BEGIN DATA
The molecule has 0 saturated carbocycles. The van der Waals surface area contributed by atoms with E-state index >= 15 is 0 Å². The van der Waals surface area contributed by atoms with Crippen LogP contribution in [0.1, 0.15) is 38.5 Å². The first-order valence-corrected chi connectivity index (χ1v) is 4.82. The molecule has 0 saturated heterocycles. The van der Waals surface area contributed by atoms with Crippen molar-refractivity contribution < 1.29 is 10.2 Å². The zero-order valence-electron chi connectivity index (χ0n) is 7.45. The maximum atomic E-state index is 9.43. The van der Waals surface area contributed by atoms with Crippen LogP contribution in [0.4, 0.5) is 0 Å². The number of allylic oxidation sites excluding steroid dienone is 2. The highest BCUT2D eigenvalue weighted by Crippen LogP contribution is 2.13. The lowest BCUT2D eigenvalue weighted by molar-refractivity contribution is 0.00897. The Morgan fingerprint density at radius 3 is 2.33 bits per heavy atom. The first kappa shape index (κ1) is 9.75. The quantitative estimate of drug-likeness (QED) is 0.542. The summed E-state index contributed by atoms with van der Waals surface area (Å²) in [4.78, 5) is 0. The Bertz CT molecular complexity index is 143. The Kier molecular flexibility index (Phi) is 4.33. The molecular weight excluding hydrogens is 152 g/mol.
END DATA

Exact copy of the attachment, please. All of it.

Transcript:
The molecule has 0 saturated carbocycles. The van der Waals surface area contributed by atoms with E-state index >= 15 is 0 Å². The van der Waals surface area contributed by atoms with Crippen LogP contribution in [0.1, 0.15) is 38.5 Å². The first-order valence-corrected chi connectivity index (χ1v) is 4.82. The molecule has 0 saturated heterocycles. The van der Waals surface area contributed by atoms with Crippen molar-refractivity contribution < 1.29 is 10.2 Å². The zero-order valence-electron chi connectivity index (χ0n) is 7.45. The maximum atomic E-state index is 9.43. The van der Waals surface area contributed by atoms with Crippen LogP contribution in [0.4, 0.5) is 0 Å². The number of allylic oxidation sites excluding steroid dienone is 2. The highest BCUT2D eigenvalue weighted by Crippen LogP contribution is 2.13. The lowest BCUT2D eigenvalue weighted by molar-refractivity contribution is 0.00897. The Morgan fingerprint density at radius 3 is 2.33 bits per heavy atom. The first kappa shape index (κ1) is 9.75. The quantitative estimate of drug-likeness (QED) is 0.542. The summed E-state index contributed by atoms with van der Waals surface area (Å²) in [4.78, 5) is 0. The Bertz CT molecular complexity index is 143. The Kier molecular flexibility index (Phi) is 4.33. The molecular weight excluding hydrogens is 152 g/mol.